US President Barack Obama is hosting the fourth Nuclear Security Summit in Washington in the backdrop of rising fears over global terror organisations laying hands on nuclear weapons and nuclear rogues advancing their capabilities.
More than 50 heads of state will participate in the final edition of the nuclear summit, which Obama launched in 2010 as the signature campaign of his presidency.
The summit has been held every two years since then, with discussions focusing on the risks in civilian nuclear sector, apart from the reduction of warheads and non-proliferating efforts.
The summit is meant to "raise awareness of the risk of nuclear terrorism and to secure weapons-usable material in the civilian sector", says Kelsey Davenport, the director of Arms Control Association.
The summit's goals include tying up loose ends in nuclear safety such as securing the safety of weapons-usable nuclear materials, preventing non-state players from getting access to ingredients for making 'dirty bombs', ensuring on-site physical protection and securing nuclear materials and processes from online attacks.
The summit has highlighted over the years the lack of international protocols that legally bind countries to ensure the safety of their civilian nuclear materials.
The fears of nuclear materials spilling out in the open and becoming accessible to terror organisations are at the highest point after the sophisticated terror machine of the Islamic State (Isis) demonstrated the scope of their invasive network and capabilities.
Belgian media reported last week the Brussels suicide bombers might have considered attacking a nuclear site in the country after evidence showed they had gathered significant information about the daily routine of the head of the nuclear research programme.
Obama's nuclear security initiative's successes included the arms reduction treaty with Russia and the Iran nuclear deal but the challenge ahead is daunting.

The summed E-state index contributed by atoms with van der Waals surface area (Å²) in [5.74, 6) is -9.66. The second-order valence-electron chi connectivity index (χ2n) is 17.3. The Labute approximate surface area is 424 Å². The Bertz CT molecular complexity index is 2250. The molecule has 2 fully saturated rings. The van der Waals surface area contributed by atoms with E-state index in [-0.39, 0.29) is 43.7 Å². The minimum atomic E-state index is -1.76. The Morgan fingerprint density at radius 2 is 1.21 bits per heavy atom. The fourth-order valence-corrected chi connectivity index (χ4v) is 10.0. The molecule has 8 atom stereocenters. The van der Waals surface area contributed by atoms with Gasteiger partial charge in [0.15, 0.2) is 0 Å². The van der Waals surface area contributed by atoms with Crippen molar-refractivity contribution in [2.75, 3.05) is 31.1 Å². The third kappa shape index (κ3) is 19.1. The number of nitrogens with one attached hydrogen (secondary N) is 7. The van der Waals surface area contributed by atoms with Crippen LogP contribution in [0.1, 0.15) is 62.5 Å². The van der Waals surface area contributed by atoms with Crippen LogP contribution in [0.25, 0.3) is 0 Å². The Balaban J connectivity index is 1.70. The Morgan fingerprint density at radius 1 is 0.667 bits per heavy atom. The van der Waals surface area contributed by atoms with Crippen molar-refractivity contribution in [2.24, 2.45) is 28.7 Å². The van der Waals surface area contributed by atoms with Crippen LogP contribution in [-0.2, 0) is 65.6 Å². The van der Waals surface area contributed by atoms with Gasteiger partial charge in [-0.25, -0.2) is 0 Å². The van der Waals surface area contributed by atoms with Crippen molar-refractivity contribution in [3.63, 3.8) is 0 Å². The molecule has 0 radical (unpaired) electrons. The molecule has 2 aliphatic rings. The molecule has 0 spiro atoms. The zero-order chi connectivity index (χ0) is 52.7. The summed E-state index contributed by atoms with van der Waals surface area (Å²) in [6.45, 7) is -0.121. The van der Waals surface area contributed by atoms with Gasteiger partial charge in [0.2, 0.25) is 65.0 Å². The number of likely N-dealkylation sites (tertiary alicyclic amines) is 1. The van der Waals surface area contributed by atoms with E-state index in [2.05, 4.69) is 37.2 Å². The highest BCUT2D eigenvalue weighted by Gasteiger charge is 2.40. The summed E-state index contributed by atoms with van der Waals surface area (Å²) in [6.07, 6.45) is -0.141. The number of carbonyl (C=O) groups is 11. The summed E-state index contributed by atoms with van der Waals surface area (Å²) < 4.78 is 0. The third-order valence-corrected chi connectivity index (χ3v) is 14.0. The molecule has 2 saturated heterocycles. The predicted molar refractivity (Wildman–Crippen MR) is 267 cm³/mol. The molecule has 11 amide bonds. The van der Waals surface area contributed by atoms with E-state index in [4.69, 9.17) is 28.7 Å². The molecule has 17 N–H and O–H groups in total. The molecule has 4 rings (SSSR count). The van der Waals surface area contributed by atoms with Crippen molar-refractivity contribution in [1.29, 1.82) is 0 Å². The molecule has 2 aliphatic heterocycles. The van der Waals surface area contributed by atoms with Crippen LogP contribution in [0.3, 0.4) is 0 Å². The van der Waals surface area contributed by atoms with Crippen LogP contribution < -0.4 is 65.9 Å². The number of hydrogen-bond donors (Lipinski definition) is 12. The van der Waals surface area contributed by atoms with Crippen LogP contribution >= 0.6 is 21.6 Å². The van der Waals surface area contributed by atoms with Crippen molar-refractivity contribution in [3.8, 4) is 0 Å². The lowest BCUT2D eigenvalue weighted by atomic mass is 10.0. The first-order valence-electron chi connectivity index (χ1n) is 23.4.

"The Nuclear Security Summits have had a positive effect, but the strategic goal of developing an effective global nuclear security system remains unachieved," the Nuclear Threat Initiative, an anti-proliferation watchdog, said, according to Reuters.
The report also says nuclear reactors of many countries, including in China and Belgium, are still vulnerable to cyber attacks.
According to the Nuclear Security Index of the group, there has been little progress in the last two years in areas like on-site physical protection, security during transport and the ability to recover lost radioactive materials.
The final edition of the Nuclear Summit, which was inspired by a landmark speech on the topic by Obama in Prague in 2009, is hampered by the boycott of Russia and the absence of Iran at the discussion table.
Russia, one of world's biggest atomic powers, said there is a trust deficit that forces it from participating in the summit this time, referring to the differences with the US over Ukraine conflict.
Iran not invited
There has also been criticism over not inviting Iran, which recently signed a nuclear deal, to the summit, apparently over resistance from Israel and Saudi Arabia. The unwillingness of China to be part of any joint statements at various summits also points to the harder challenges Obama will this time.
Along with this, North Korea's recent nuclear test and aggressive military posturing adds to the concerns.
With less than 10 months left in office, Obama has a long way to go to burnish his credentials in nuclear non-proliferation and nuclear safety.
However, Obama officials exuded optimism before the summit started. Laura Holgate, Obama's adviser on weapons of mass destruction, said 30 countries that participated in the 2014 summit made substantial commitments.
"The international community has made it harder than ever for terrorists to acquire nuclear weapons, and that has made us all more secure," she said.